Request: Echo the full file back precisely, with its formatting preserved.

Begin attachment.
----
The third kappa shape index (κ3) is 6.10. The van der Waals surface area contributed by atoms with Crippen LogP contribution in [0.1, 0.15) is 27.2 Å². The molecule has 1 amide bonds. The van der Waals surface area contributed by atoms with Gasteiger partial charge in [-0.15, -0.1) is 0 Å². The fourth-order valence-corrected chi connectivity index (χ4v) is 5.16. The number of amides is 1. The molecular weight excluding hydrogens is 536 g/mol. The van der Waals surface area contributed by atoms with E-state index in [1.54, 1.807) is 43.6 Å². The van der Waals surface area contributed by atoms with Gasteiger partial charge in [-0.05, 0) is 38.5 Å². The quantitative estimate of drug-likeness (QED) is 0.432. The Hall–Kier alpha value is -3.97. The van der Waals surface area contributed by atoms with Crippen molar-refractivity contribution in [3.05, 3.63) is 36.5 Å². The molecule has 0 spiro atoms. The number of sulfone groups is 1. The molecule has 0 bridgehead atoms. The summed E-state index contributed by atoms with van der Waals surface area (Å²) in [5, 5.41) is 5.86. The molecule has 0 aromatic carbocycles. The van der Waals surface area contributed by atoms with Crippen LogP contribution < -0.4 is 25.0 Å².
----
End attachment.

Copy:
The third kappa shape index (κ3) is 6.10. The van der Waals surface area contributed by atoms with Crippen LogP contribution in [0.1, 0.15) is 27.2 Å². The molecule has 1 amide bonds. The van der Waals surface area contributed by atoms with Gasteiger partial charge in [-0.15, -0.1) is 0 Å². The fourth-order valence-corrected chi connectivity index (χ4v) is 5.16. The number of amides is 1. The molecular weight excluding hydrogens is 536 g/mol. The van der Waals surface area contributed by atoms with E-state index in [1.54, 1.807) is 43.6 Å². The van der Waals surface area contributed by atoms with Gasteiger partial charge in [-0.05, 0) is 38.5 Å². The quantitative estimate of drug-likeness (QED) is 0.432. The Hall–Kier alpha value is -3.97. The van der Waals surface area contributed by atoms with Crippen molar-refractivity contribution in [3.05, 3.63) is 36.5 Å². The molecule has 0 spiro atoms. The number of sulfone groups is 1. The molecule has 0 bridgehead atoms. The summed E-state index contributed by atoms with van der Waals surface area (Å²) in [5, 5.41) is 5.86. The molecule has 0 aromatic carbocycles. The van der Waals surface area contributed by atoms with Crippen LogP contribution < -0.4 is 25.0 Å².